New Study Details Decreased Medication Adherence in Medicaid Populations

July 26, 2012
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Medicaid is missing out on a significant opportunity to improve health and lower costs, according to a new study.  Looking at Medicaid enrollees with conditions that can lead to heart disease, researchers found the number who failed to take their medicines is on the rise, according to a new study described in U.S.

Medicaid is missing out on a significant opportunity to improve health and lower costs, according to a new study.  Looking at Medicaid enrollees with conditions that can lead to heart disease, researchers found the number who failed to take their medicines is on the rise, according to a new study described in U.S. News and World Report and published in the Journal of Urban Health.  This is especially true of patients who battle diabetes, high blood pressure and high cholesterol – leading risk factors for developing heart disease and other chronic diseases.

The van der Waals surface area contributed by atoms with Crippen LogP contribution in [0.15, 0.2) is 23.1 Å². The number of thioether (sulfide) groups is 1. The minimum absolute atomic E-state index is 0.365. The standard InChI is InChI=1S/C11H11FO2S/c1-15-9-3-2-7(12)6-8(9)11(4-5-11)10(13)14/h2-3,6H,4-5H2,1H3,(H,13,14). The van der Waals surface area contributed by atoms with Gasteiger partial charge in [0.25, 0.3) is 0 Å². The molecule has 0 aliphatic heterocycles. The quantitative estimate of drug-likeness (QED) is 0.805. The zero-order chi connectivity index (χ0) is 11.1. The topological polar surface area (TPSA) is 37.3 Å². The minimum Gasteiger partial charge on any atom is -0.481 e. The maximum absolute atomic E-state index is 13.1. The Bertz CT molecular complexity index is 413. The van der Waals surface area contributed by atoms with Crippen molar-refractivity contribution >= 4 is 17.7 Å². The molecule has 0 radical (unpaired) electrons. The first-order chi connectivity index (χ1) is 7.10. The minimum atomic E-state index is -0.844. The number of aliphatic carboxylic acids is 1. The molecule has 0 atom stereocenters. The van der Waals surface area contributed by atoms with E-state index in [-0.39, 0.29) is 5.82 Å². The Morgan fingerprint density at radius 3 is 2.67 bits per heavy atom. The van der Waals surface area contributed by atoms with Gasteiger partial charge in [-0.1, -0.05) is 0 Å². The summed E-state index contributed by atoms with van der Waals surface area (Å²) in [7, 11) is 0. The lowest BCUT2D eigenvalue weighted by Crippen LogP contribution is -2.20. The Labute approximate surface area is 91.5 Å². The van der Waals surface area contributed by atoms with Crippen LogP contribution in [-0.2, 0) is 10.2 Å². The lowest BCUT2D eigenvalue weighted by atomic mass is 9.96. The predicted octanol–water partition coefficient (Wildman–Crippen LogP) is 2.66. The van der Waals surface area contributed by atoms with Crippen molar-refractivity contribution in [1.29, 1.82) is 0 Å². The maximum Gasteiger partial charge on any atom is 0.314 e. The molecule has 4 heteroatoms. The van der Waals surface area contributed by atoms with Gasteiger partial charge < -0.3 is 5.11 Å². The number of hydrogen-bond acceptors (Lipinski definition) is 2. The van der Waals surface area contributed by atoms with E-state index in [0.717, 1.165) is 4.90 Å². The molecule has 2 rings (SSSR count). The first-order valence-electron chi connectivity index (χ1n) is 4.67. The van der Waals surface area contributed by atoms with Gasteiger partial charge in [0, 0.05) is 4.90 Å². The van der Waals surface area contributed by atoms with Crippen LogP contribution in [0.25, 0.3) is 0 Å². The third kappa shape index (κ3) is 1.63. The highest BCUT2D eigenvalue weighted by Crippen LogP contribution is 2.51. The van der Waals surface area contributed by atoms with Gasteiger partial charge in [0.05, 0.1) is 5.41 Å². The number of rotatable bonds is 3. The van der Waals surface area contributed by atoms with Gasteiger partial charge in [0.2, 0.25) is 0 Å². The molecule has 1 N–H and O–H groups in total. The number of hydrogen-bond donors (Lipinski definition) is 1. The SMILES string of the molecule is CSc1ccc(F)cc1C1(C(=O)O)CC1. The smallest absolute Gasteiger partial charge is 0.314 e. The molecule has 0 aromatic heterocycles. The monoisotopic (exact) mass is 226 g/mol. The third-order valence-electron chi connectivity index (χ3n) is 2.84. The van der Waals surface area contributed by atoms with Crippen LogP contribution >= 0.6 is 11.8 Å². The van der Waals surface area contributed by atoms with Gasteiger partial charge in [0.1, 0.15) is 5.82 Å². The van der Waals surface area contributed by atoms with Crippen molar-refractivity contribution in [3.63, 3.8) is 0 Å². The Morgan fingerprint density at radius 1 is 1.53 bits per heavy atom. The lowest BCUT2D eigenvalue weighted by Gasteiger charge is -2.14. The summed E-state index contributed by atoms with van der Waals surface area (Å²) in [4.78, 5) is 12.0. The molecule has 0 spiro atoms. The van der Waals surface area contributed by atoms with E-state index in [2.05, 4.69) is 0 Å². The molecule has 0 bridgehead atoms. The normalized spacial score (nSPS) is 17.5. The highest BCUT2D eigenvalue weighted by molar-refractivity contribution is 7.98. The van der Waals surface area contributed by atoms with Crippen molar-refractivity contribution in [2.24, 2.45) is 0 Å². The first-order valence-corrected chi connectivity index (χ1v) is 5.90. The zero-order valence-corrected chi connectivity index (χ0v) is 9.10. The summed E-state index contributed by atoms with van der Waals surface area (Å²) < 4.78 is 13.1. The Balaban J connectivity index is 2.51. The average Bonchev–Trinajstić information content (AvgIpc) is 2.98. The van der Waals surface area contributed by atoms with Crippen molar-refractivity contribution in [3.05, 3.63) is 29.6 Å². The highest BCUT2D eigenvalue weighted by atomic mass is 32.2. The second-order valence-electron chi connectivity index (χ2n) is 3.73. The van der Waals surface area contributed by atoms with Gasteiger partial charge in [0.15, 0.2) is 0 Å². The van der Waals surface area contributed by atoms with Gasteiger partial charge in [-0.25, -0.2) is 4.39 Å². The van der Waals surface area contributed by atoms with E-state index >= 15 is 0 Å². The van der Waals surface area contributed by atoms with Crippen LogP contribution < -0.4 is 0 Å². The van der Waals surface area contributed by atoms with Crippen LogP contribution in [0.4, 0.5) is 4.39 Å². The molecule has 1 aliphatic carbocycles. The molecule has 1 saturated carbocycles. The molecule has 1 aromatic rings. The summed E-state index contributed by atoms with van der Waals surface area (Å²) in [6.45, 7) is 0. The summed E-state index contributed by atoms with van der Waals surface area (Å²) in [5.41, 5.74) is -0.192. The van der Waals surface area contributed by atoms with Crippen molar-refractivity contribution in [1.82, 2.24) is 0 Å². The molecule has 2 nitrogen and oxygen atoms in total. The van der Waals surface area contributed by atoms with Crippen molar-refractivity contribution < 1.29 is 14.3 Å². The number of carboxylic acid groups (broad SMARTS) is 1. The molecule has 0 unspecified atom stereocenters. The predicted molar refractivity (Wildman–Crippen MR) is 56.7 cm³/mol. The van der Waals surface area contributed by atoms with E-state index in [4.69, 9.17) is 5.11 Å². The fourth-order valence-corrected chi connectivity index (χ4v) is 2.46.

Failure to take medications as prescribed, as confirmed by study author Dr. Kelly Kyanko of New York University, leads to higher health care costs, increased hospitalizations and even a greater risk of death.  As part of the study, researchers analyzed “2008 and 2009 data from more than 150,000 Medicaid patients in New York City, aged 20 to 64, and found that only 63 percent of those with the three chronic conditions [diabetes, high blood pressure, and high cholesterol] took their prescribed medications.”

Kyanko indicated that for many patients simple measures can improve adherence, such as “switching to once-a-day or combination pills, keeping a pill box and obtaining 90-day refills instead of 30-day refills for medications they take on a regular basis.”  High-risk patients may benefits from more intensive assistance such as working with a pharmacist or nurse for support.  While the study zeroes in on New York patients specifically, poor medication adherence clearly represents a missed opportunity – both regionally and nationally – to better manage chronic conditions to not only improve health, but also lower costs. 

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PFCD commends the authors of this study for reminding us that managing health risks and chronic conditions can make a significant difference.  Even small improvements in health outcomes can translate into large savings when it comes to soaring health care costs.